On This Gay Day: Marriage plebiscite is adopted as government policy

Tony Abbott puts forward the idea of a plebiscite for marriage equality

On August 11th 2015, division within the Coalition over the issue of marriage equality came to a head.

The Abbott government’s policy was that marriage would strictly only be between a man and a woman, but as country after country around the globe changed their laws, and opinion polls showed the mood for change in Australia was rapidly rising, many Liberal MPs were also beginning to call for change.

Prime Minister Tony Abbott, who was staunchly opposed to changing the laws faced a dilemma, one that threatened his leadership. After a marathon six hour meeting the Prime Minister announced a new plan.

Coalition MPs would be tied to the party position for the remainder of the current term, but after the next federal election would be allowed to vote with their conscience, but rather than a vote on legislation in the parliament Abbott proposed a national plebiscite on the issue, sending voters to the ballot boxes to decide the issue.

“If you support the existing definition of marriage between a man and a woman, the coalition is absolutely on your side, but if you’d like to see change at someplace, at sometime in the future, the coalition is prepared to make that potentially possible, but the disposition is that it should happen through a people’s vote than simply through a parliament vote,” Abbott told reporters at the end of the marathon meeting.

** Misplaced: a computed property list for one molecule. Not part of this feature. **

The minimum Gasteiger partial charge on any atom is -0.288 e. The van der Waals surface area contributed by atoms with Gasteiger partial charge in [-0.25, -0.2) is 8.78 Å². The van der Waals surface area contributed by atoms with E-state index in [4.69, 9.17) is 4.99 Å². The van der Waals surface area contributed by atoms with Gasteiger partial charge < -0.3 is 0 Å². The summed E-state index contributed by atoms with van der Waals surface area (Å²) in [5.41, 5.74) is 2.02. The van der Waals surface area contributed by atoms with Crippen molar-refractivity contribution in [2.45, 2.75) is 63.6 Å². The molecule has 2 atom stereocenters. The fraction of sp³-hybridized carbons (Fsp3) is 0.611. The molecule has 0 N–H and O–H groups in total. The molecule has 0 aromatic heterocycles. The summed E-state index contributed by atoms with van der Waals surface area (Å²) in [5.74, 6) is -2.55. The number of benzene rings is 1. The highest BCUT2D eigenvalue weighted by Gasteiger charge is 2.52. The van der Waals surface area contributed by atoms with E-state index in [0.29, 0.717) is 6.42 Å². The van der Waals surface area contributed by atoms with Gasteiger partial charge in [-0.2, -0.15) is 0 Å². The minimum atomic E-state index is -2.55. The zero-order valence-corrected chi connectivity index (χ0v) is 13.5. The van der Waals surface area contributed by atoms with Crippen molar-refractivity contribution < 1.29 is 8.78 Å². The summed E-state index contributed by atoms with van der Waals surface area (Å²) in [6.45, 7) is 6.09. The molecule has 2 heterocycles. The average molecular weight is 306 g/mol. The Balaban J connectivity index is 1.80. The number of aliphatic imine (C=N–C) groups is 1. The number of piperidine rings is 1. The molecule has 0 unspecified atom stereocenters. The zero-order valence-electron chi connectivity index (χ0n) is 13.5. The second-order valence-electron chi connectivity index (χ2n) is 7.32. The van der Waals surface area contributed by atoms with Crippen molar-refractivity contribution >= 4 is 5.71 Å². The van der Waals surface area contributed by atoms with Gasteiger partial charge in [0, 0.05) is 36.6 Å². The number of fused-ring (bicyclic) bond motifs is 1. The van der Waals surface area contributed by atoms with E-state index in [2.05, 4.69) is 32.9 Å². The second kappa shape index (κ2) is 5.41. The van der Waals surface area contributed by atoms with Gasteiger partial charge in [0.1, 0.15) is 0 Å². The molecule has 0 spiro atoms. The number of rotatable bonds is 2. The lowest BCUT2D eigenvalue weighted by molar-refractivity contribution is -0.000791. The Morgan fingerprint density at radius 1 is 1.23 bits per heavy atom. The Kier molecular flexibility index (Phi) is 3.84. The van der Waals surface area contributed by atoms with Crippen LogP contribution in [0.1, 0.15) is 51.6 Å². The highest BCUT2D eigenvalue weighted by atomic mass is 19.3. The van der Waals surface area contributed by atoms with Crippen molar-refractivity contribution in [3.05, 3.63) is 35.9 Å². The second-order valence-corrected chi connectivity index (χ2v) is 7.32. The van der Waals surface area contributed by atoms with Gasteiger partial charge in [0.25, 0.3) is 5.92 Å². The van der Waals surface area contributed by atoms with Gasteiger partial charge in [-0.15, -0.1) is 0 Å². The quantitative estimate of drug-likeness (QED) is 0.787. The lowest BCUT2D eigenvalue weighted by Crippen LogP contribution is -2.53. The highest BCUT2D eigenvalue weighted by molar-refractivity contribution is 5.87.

The PM was criticised for delaying the issue, and many people observed that the proposed methodology was not common in Australian politics, and possibly chosen because it was unlikely to succeed.

Abbott only lasted as Prime Minister for another month, he was overthrown by rival Malcolm Turnbull. The plebiscite policy however remained. The drawn out process saw the government unable to pass the relevant legislation to allow for a plebiscite and eventually in 2017, a postal survey was held by the Australian Bureau of Statistics.

The result showed an overwhelming majority of Australia’s supported marriage equality and in November 2017, the laws were changed and same-sex couples were able to wed.

In 2019, the former Prime Minister attempted to take credit for ‘making marriage equality happen’, arguing that until he put forward the idea of a plebiscite the issue had been a political millstone for almost a decade. Given his long standing opposition to allowing same sex marriage, his attempt to take credit for the result was thoroughly mocked.

OIP Staff


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